The allocations of LSC funding for 19+ learners at East Devon College are also included for the 2006-07 and 2007-08 academic years. The allocation for 2008-09 is not yet finalised and I will write again to notify this during the coming weeks.
I have also included an indication of Train to Gain LSC investment in the East Devon area. A range of training providers operate in the area and respond to employers needs for training. The figures I have quoted are notional amounts apportioned to the consortium of Exeter, East Devon and Bicton Colleges.
Bicton College, a specialist land based FE provider, is based in the East Devon District Council area. As it draws learners from throughout the South West Region and beyond, LSC financial allocations at this College do not relate easily to investment in learning and skills in the immediate vicinity.
However, I would be pleased to provide details of LSC investment at this College if this would help.
The LSC also invests significantly in the delivery of apprenticeships training but financial details related to specific home postcodes of apprentices are difficult and expensive to produce. However, if this is required for apprentices who live in East Devon District Council postcode areas, it could be produced.
I hope this information meets your requirements but please let me know if more is needed. I shall write again later in the year with details of 19+ funding allocations at East Devon College and for Train to Gain.
Mr. Graham Stuart: To ask the Secretary of State for Children, Schools and Families what discussions he has had with the F40 group on the issue of education funding for local authorities in the last 12 months; and if he will make a statement.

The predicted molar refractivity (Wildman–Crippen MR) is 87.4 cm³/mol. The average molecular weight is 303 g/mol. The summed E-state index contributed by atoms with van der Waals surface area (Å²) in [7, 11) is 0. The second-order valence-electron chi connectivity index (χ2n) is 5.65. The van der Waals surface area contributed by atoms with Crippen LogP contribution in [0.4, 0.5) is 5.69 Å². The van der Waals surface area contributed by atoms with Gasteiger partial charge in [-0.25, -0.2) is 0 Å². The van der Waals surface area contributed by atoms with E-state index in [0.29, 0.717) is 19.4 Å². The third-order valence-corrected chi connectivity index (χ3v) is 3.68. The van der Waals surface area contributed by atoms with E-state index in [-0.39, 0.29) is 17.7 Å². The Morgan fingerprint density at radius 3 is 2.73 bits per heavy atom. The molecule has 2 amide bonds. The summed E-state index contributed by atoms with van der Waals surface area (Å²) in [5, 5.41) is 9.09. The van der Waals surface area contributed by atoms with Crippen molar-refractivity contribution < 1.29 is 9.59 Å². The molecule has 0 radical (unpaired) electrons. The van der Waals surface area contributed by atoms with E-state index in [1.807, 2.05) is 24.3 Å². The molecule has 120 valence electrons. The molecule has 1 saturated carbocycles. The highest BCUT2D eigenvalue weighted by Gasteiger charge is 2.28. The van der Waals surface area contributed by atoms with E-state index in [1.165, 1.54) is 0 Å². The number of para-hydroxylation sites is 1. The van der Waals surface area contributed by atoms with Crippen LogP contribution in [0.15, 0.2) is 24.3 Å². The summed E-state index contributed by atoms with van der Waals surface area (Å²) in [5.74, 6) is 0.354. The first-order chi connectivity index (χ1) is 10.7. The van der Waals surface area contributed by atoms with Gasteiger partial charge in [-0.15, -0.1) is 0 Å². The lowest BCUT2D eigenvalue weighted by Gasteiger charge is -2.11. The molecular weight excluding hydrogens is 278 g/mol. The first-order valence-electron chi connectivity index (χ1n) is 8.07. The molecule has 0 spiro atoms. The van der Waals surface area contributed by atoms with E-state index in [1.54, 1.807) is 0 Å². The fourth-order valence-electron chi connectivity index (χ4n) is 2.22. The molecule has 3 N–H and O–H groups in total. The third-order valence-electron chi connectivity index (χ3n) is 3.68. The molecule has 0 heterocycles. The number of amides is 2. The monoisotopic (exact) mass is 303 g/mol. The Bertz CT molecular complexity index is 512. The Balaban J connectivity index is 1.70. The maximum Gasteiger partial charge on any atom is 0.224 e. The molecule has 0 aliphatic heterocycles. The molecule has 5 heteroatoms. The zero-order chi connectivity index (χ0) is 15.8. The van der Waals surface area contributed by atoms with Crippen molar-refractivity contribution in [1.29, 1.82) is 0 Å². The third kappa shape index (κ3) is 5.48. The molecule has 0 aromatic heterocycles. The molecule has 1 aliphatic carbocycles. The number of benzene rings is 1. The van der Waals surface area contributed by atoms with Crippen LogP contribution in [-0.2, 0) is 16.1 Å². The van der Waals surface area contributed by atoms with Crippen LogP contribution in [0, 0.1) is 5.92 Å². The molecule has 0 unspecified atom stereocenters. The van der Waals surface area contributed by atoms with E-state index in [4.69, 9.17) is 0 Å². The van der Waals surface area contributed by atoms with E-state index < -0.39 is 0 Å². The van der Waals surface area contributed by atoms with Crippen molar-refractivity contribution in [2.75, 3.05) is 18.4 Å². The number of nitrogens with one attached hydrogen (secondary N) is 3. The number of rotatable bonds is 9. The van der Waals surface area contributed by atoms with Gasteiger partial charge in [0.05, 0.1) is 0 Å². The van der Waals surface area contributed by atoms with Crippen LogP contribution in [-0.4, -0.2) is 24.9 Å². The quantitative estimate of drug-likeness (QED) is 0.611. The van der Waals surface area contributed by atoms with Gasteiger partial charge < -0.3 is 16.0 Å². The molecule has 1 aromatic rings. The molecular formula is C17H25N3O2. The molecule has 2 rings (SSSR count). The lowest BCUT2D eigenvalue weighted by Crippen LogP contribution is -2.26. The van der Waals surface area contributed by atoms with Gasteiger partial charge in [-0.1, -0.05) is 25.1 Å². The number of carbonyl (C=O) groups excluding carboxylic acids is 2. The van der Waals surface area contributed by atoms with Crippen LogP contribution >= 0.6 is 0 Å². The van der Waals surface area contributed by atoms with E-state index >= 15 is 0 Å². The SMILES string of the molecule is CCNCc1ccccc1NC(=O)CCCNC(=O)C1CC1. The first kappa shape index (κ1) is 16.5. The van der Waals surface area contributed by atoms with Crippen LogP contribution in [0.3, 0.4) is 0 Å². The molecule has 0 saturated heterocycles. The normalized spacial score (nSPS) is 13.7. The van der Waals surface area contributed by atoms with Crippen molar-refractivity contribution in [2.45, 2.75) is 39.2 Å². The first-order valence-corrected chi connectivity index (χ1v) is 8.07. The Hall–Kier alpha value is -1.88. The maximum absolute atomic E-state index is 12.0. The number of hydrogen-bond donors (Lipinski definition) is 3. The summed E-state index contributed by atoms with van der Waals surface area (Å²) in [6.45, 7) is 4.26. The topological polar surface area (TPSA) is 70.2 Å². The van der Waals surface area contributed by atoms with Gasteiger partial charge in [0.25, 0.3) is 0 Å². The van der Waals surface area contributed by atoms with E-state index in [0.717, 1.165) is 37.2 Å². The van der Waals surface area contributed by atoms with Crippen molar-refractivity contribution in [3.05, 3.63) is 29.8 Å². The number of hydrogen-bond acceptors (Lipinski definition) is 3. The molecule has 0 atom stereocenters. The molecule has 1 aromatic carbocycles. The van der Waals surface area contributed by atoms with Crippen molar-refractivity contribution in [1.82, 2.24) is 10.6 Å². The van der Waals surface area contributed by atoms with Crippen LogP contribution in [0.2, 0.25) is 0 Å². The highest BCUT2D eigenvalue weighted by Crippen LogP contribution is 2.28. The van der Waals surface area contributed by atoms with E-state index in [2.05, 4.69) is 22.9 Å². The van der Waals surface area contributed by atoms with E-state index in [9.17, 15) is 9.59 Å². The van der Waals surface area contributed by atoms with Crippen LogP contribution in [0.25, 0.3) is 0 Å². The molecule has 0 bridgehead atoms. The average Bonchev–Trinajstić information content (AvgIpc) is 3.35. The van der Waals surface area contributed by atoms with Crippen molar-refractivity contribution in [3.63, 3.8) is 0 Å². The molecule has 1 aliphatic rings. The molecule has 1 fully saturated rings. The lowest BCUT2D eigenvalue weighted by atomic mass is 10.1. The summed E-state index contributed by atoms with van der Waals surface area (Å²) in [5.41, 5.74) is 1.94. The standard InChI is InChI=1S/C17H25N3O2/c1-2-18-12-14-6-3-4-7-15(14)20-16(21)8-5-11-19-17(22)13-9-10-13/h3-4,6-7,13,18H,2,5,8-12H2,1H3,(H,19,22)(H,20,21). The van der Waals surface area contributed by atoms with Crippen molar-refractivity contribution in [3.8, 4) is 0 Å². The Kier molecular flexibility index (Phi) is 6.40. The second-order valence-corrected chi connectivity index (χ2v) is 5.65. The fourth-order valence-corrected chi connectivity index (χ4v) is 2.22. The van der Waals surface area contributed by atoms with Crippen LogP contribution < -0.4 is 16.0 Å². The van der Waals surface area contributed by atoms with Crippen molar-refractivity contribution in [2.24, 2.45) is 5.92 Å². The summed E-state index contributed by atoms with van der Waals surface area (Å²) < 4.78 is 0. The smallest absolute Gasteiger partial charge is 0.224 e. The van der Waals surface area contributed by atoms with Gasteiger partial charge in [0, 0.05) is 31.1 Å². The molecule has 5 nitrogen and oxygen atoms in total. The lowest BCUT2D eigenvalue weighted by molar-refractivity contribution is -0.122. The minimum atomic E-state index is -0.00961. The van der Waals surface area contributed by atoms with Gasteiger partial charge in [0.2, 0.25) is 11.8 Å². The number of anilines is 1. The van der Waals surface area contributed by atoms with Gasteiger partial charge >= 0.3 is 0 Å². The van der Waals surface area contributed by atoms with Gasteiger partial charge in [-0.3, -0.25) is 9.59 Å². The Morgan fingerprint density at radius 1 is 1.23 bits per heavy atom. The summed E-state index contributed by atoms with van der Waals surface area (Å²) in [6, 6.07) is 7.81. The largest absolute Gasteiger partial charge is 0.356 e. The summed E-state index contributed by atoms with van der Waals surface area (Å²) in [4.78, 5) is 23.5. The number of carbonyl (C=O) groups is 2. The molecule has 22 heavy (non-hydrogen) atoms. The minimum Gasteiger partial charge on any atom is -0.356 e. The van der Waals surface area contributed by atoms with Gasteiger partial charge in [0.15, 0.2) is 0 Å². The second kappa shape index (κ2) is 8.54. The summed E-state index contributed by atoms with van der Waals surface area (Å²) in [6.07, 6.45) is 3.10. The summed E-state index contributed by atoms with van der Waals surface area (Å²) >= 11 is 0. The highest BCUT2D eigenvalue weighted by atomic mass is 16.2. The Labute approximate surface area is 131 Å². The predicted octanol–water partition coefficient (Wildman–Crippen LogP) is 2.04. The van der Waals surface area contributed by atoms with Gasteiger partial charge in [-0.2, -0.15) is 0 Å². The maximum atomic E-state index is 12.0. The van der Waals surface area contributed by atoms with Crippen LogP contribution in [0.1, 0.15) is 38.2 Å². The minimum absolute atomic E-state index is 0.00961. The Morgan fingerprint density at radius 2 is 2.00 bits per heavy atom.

Jim Knight: No Ministers from this Department have met the F40 group in the last 12 months. Senior officials of the Department attended and spoke at the group's national conference in late March last year and will do so again in May this year, looking at the key issues for the current review of the distribution of school funding from 2011-12. I have had occasional discussions with the hon. Member for Stafford (Mr. Kidney), an office holder with F40, regarding school funding.
Michael Gove: To ask the Secretary of State for Children, Schools and Families what proportion of schools had less than 30 per cent. of pupils obtaining five A* to C GCSEs including English and mathematics in 2007, broken down by index of multiple deprivation decile. 
|IMD Decile( 1)||Total number of schools( 2)||Number of schools with less than 30% 5+A*-C inc. English and maths||Percentage of schools with less than 30% 5+A*-C inc. English and maths|
|(1) Indices of Multiple Deprivation 2004.|
(2 )Including only those maintained mainstream schools with results published in the School and College Achievement and Attainment tables.
School and College Achievement and Attainment Tables 2007
Bob Spink: To ask the Secretary of State for Children, Schools and Families what proportion of (a) pupils eligible for free school meals and (b) all eligible pupils did not sit five GCSEs in 2007. 
Jim Knight: A total of 32,819 pupils sat fewer than five GCSE or equivalent examinations in 2006/07. This was 5.5 per cent. of all pupils. 9,603 pupils eligible for free school meals sat fewer than five GCSE or equivalent examinations in 2006/07, This was -12.6 per cent. of pupils eligible for free schools meals.
Joan Ryan: To ask the Secretary of State for Children, Schools and Families what percentage of children in Enfield North achieved more than eight A to C grades in GCSE examinations in (a) 1997 and (b) 2007. 
These figures relate to 15-year-olds (age at the start of the academic year, i.e. 31 August) in maintained schools. The 2006/07 figures include a wider range of qualifications (on a basis equivalent to GCSEs).